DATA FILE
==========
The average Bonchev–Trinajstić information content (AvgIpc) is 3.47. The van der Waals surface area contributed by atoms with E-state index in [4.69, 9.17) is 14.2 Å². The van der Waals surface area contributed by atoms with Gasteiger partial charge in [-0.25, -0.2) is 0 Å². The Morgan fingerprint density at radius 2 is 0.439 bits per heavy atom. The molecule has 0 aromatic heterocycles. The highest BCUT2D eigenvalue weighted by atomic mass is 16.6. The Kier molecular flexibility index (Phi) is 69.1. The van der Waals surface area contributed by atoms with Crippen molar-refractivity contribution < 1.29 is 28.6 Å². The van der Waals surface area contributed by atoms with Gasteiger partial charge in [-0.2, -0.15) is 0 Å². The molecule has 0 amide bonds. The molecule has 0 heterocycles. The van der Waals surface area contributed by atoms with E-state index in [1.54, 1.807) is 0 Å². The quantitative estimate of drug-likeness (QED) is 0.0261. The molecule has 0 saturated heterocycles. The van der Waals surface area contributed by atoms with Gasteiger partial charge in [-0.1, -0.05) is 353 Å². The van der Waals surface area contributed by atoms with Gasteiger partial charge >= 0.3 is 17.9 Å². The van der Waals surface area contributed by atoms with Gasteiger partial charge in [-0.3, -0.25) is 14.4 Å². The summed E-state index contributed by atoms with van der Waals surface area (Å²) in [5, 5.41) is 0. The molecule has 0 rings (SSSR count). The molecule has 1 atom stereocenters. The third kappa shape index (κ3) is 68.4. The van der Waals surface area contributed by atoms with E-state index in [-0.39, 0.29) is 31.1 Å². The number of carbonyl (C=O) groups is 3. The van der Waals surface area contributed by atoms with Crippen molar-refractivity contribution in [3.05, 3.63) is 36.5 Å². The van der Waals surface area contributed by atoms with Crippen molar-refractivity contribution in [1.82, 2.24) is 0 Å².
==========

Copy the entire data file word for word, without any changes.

The average Bonchev–Trinajstić information content (AvgIpc) is 3.47. The van der Waals surface area contributed by atoms with E-state index in [4.69, 9.17) is 14.2 Å². The van der Waals surface area contributed by atoms with Gasteiger partial charge in [-0.25, -0.2) is 0 Å². The Morgan fingerprint density at radius 2 is 0.439 bits per heavy atom. The molecule has 0 aromatic heterocycles. The highest BCUT2D eigenvalue weighted by atomic mass is 16.6. The Kier molecular flexibility index (Phi) is 69.1. The van der Waals surface area contributed by atoms with Crippen molar-refractivity contribution < 1.29 is 28.6 Å². The van der Waals surface area contributed by atoms with Gasteiger partial charge in [-0.2, -0.15) is 0 Å². The molecule has 0 amide bonds. The molecule has 0 heterocycles. The van der Waals surface area contributed by atoms with E-state index in [1.54, 1.807) is 0 Å². The quantitative estimate of drug-likeness (QED) is 0.0261. The molecule has 0 saturated heterocycles. The van der Waals surface area contributed by atoms with Gasteiger partial charge in [-0.1, -0.05) is 353 Å². The van der Waals surface area contributed by atoms with Gasteiger partial charge >= 0.3 is 17.9 Å². The van der Waals surface area contributed by atoms with Gasteiger partial charge in [-0.3, -0.25) is 14.4 Å². The summed E-state index contributed by atoms with van der Waals surface area (Å²) in [5, 5.41) is 0. The molecule has 0 rings (SSSR count). The molecule has 1 atom stereocenters. The third kappa shape index (κ3) is 68.4. The van der Waals surface area contributed by atoms with E-state index in [-0.39, 0.29) is 31.1 Å². The number of carbonyl (C=O) groups is 3. The van der Waals surface area contributed by atoms with Crippen molar-refractivity contribution in [3.05, 3.63) is 36.5 Å². The van der Waals surface area contributed by atoms with Crippen molar-refractivity contribution in [1.82, 2.24) is 0 Å².